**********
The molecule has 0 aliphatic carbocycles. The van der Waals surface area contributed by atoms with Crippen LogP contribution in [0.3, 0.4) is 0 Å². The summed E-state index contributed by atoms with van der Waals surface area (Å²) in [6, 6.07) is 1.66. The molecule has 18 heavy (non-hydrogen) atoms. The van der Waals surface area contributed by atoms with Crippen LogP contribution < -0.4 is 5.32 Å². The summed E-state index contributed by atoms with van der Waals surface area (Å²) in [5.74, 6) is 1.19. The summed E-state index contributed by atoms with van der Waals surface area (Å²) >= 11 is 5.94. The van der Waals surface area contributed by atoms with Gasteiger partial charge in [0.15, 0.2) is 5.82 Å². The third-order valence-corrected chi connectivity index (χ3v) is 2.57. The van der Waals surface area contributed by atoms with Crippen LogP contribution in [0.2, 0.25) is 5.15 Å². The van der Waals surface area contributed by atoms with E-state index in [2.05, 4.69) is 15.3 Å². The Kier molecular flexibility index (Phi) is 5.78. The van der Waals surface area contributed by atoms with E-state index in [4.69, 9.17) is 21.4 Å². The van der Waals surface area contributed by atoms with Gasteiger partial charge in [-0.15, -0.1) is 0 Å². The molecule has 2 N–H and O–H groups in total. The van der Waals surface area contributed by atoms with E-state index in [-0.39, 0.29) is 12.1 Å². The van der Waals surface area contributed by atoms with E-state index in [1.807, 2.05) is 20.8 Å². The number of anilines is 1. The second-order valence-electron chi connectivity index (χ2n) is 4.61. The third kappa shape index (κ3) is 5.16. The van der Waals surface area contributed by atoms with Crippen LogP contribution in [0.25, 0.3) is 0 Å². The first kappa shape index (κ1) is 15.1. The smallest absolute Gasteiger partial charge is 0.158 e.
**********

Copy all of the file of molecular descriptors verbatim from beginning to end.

The molecule has 0 aliphatic carbocycles. The van der Waals surface area contributed by atoms with Crippen LogP contribution in [0.3, 0.4) is 0 Å². The summed E-state index contributed by atoms with van der Waals surface area (Å²) in [6, 6.07) is 1.66. The molecule has 18 heavy (non-hydrogen) atoms. The van der Waals surface area contributed by atoms with Crippen LogP contribution < -0.4 is 5.32 Å². The summed E-state index contributed by atoms with van der Waals surface area (Å²) in [5.74, 6) is 1.19. The summed E-state index contributed by atoms with van der Waals surface area (Å²) >= 11 is 5.94. The van der Waals surface area contributed by atoms with Gasteiger partial charge in [0.15, 0.2) is 5.82 Å². The third-order valence-corrected chi connectivity index (χ3v) is 2.57. The van der Waals surface area contributed by atoms with Crippen LogP contribution in [0.2, 0.25) is 5.15 Å². The van der Waals surface area contributed by atoms with E-state index in [2.05, 4.69) is 15.3 Å². The Kier molecular flexibility index (Phi) is 5.78. The van der Waals surface area contributed by atoms with E-state index in [4.69, 9.17) is 21.4 Å². The van der Waals surface area contributed by atoms with Gasteiger partial charge in [-0.15, -0.1) is 0 Å². The molecule has 2 N–H and O–H groups in total. The van der Waals surface area contributed by atoms with E-state index in [-0.39, 0.29) is 12.1 Å². The van der Waals surface area contributed by atoms with E-state index in [1.807, 2.05) is 20.8 Å². The number of anilines is 1. The second-order valence-electron chi connectivity index (χ2n) is 4.61. The third kappa shape index (κ3) is 5.16. The van der Waals surface area contributed by atoms with Crippen LogP contribution in [0.25, 0.3) is 0 Å². The first kappa shape index (κ1) is 15.1. The smallest absolute Gasteiger partial charge is 0.158 e.